Figure 6

Spatial distribution of annual ETa rates during 2006–2014 in the HRB (all in mm yr−1).

Figure 7

Spatial distribution of mean annual (a) precipitation (P), (b) ETa, and (c) PETa difference during 2006–2014 in the HRB (all in mm yr−1).

Figure 7

Spatial distribution of mean annual (a) precipitation (P), (b) ETa, and (c) PETa difference during 2006–2014 in the HRB (all in mm yr−1).

Figure 8 shows the monthly mean P, ETa, and PETa difference from 2006 to 2014 in the upper, middle, and lower regions. As shown in Figure 8(a), most of the P was concentrated in the months of May to September, accounting for 65% (128 mm) of annual P in the upper regions, 61% (66 mm) in the middle regions, and 70% (61 mm) in the lower regions. As shown in Figure 8(b), the variations in ETa in different regions were similar, following a single peak normal distribution. Most of ETa was concentrated in the months of May to September, accounting for 89% of the mean annual ETa (42 mm) in the upper regions, 76% (159 mm) in the middle regions, and 80% (105 mm) in the lower regions. The inter-annual changes in ETa in winter months were lower than in summer months. As shown in Figure 8(c), a water deficit occurred in the middle and lower regions, and a water surplus occurred in the upper regions. Because the inter-annual changes in P were relatively large, the inter-annual changes in water budget were relatively large as well. Water deficits occurred during most months throughout the year in the middle regions (except January and February). In the lower regions water deficits occurred during May to September. From October to April, water budget was a basic equilibrium, because the river was drying up during these months. Additionally, the annual deficit was estimated to be 100 mm in the middle regions and 44 mm in the lower regions. Furthermore, the amount of available water was sufficient to satisfy ETa in most months in the upper regions, where the mean annual water surplus was 150 mm.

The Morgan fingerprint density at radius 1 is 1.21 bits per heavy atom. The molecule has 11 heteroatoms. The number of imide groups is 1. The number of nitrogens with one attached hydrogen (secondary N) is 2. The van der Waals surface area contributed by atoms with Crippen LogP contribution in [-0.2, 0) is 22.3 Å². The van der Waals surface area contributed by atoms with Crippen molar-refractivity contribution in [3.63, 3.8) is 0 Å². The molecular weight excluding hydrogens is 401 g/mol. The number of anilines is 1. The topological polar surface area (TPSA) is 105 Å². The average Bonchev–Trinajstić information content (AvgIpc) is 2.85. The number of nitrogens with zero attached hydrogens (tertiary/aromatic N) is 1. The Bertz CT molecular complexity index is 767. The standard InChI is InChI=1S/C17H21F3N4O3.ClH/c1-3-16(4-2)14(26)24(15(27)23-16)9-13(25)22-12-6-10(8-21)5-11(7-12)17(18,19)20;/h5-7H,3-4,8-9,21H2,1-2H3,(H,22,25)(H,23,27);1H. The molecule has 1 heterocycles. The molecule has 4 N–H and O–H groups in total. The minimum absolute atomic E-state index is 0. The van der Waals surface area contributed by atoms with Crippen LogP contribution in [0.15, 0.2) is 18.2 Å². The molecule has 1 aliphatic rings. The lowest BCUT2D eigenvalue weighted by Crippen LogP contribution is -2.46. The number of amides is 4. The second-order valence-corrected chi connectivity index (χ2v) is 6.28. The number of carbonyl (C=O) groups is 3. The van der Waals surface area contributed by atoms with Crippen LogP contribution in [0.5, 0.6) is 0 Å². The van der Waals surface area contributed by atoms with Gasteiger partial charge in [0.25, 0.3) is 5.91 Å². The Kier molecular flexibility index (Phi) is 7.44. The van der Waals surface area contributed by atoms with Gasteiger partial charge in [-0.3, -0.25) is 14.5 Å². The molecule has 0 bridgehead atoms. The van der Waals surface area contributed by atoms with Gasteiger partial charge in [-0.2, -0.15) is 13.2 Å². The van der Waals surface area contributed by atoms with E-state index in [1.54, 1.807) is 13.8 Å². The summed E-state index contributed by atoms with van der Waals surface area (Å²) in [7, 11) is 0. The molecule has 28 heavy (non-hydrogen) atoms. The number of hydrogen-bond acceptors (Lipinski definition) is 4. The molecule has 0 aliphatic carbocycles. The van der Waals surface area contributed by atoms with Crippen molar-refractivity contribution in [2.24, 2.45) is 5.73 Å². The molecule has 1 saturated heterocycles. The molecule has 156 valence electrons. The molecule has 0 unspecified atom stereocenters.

Figure 8

Monthly mean (a) precipitation (P), (b) ETa, and (c) PETa difference from 2006 to 2014 in the upper, middle, and lower regions. The bars indicate the maximum and minimum values of P, ETa, and PETa difference for the land cover types.

Figure 8

Monthly mean (a) precipitation (P), (b) ETa, and (c) PETa difference from 2006 to 2014 in the upper, middle, and lower regions. The bars indicate the maximum and minimum values of P, ETa, and PETa difference for the land cover types.

DISCUSSION